It’s unclear just what a sort of boost to payload or range the X-44 Manta may have offered over the F-22, but it would have benefitted not only from the increased internal payload space, but also the increased lift provided by the broader lifting body. That lift could help support more weight while also offering greater efficiency in fuel use.
Could the X-44 Manta be involved in the NGAD program?
Like most questions made about NGAD at this point, there’s no real way to definitely say for sure that the X-44 has been a part of the conversation leading up to fielding the F-22’s replacement. However, there are some parallels we can draw between the intent behind the X-44 and the goals in place for NGAD.
The premise behind the X-44 Manta was to build an even better stealth fighter than the F-22 Raptor, and in no uncertain terms, that is precisely the stated aim of the NGAD program. However, it’s also important to note that the X-44 concept was born in 1999, making its design just about as dated as the F-35 and the fighters NGAD will be tasked with killing–the Chinese J-20, and Russian Su-57, both of which also began development in the late 1990s and early 2000s. In other words, simply dusting off the X-44 concept and pushing it into production really wouldn’t meet the needs of the NGAD program. Of course, because so much of the X-44 is based on the out-of-production F-22, kicking off that production line would be about as expensive as simply starting from scratch with a new fighter anyway.
But that’s not to say the X-44’s DNA won’t find its way into the Air Force’s next top dog. As Air Force renderings have repeatedly shown, the branch seems intent on a wedge-shaped, tailless design for the NGAD. Many analysts have indeed pointed to the similarities between this concept and Northrop’s very real YF-23, but it’s important to note that these design images of the X-44 actually bear a stronger resemblance to what the NGAD is proposed to look like. So, if Northrop’s old stealth fighter is in this fight, it seems logical that so are advanced iterations of Lockheed’s more successful one.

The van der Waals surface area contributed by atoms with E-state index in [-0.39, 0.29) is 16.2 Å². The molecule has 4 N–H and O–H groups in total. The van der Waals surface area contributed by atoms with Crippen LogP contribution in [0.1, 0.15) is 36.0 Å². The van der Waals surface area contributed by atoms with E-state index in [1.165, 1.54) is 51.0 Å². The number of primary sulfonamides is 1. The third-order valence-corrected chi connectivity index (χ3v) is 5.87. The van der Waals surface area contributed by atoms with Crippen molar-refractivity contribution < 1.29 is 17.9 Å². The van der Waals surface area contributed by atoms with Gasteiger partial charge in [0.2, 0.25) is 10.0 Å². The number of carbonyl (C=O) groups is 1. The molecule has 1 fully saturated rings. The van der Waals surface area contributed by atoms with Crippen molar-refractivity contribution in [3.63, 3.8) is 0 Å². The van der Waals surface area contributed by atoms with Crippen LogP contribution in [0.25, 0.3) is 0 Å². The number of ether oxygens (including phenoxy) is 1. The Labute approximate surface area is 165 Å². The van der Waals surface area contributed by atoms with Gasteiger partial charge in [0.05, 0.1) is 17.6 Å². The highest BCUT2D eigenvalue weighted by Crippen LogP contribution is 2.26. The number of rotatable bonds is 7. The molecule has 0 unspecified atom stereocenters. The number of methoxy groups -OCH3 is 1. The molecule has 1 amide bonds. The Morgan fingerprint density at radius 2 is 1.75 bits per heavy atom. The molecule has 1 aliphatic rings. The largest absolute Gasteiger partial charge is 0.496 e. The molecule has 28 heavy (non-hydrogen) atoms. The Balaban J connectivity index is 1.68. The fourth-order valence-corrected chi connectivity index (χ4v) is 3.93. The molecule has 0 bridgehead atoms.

The idea of using no conventional tail section and a wedge-shaped design keeps bubbling to the surface in other places as well–like this image from the Air Force Research Lab (part of a video they released a few years ago):
Or these images from Northrop Grumman:
Or this image from Boeing:
So, at the end of the day, the question might be: Will the Air Force draw its inspiration from wedge-shaped aircraft like Lockheed Martin’s proposed X-44 Manta and Northrop’s YF-23 Black Widow II for it’s next generation fighter? Or perhaps more aptly… has the whole aviation industry already done that?
This article first appeared at Sandboxx.
Image: Wikimedia Commons.